His simple words, “I know…I know…and it’s going to be okay,” did not give me the answers to my problems. They did not guarantee a certain result. Yet, it seemed that God was saying that He knew everything I’ve gone through and everything I was going through. He knows it has been hard. He knows it’s been a struggle. But it’s going to be okay. It’s going to be okay.

We don’t always need answers. And God doesn’t always explain things to us. But He does give us His comforting presence. We are soothed and our joy is restored in His presence.

For my son Joseph, it’s a big deal when he’s hungry. He cries. Even though my wife has never denied him milk, he still cries. He needs the comfort of mommy’s breast. When he’s tired, he needs the comfort of papa’s arms. Sometimes he cries and I find myself saying, “It’s okay, it’s okay, you’re going to be okay.” He also doesn’t like being swaddled because he can’t move his arms. He fusses. He doesn’t understand that it’s good for him. He doesn’t see it, but we know what is best for him. When he’s tired, he falls asleep best when I hold him in my arms and soothe him with my voice. For him, my presence means comfort and security.

I’ve noticed that I hold Joseph in my left arm. I’ve done this since he was born without even thinking. I’m right-handed, so my right arm is my stronger arm. But when I hold him in my left arm, I am holding him close to my heart. That’s how God holds us, close to His heart.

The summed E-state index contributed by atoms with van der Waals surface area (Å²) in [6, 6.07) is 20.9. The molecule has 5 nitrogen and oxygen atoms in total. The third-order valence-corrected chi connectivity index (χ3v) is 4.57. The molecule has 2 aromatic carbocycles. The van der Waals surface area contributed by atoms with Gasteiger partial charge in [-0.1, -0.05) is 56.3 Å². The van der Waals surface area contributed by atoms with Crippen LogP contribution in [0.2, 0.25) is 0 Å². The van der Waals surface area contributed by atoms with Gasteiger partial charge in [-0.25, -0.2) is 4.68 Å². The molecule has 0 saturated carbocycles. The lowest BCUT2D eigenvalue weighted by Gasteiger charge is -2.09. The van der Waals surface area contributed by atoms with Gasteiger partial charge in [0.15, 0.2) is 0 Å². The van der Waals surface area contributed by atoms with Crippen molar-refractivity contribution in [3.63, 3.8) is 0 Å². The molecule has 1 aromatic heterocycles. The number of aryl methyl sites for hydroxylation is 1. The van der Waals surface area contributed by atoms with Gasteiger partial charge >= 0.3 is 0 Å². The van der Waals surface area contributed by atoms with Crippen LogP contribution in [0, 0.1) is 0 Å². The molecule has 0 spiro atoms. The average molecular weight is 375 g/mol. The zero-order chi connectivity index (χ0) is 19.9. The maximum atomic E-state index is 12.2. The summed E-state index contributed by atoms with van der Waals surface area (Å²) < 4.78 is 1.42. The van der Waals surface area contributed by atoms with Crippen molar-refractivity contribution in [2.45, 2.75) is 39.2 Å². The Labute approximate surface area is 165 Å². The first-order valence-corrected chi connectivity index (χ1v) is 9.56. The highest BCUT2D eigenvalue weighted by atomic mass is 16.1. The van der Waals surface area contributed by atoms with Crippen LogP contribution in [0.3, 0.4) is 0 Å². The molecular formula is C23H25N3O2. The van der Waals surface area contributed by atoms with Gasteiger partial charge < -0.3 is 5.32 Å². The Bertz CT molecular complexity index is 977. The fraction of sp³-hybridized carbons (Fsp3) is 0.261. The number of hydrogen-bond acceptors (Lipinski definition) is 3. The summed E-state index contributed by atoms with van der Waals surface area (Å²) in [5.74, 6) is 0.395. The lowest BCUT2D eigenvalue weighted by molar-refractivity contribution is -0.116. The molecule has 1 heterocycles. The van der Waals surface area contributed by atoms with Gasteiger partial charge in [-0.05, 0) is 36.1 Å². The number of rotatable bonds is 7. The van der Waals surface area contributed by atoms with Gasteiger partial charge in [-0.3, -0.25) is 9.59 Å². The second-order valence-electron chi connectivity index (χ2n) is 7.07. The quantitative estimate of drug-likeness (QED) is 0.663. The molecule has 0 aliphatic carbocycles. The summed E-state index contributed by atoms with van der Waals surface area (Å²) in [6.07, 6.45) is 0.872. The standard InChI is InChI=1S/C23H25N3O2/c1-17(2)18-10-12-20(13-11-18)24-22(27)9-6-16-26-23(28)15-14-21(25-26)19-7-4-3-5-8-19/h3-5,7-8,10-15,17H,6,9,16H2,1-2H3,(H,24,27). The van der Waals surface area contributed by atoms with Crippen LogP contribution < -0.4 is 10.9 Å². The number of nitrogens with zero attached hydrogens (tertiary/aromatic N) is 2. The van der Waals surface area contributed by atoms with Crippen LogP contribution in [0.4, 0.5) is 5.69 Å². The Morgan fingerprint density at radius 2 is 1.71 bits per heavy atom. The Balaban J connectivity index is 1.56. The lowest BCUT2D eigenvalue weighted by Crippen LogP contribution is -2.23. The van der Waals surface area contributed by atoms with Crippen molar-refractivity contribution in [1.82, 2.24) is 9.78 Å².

The second part of Deuteronomy 33:27 says,
“He will thrust out the enemy from before you,
And will say, ‘Destroy!’”

My left arm gives Joseph comfort, but my strong right arm is there to protect him. Likewise, God holds us close to His heart, tenderly and carefully. His right arm is present to push away any enemies that may come against us. He is both comforter and protector.

Isaiah 40:11 says,
“He tends his flock like a shepherd:
He gathers the lambs in his arms
and carries them close to his heart;
he gently leads those that have young.”

My wife was drawn to this Scripture when we had a miscarriage. During that time, we needed God’s comfort, both His words of comfort and His presence.

We find comfort in His words and in His voice that soothes and reassures. We also find comfort in His presence, in His everlasting arms. He has a big heart to receive us and hold us. Until Jesus returns and restores all things, we turn to God and His outstretched, everlasting arms. We draw near to Him as He holds us close to His chest.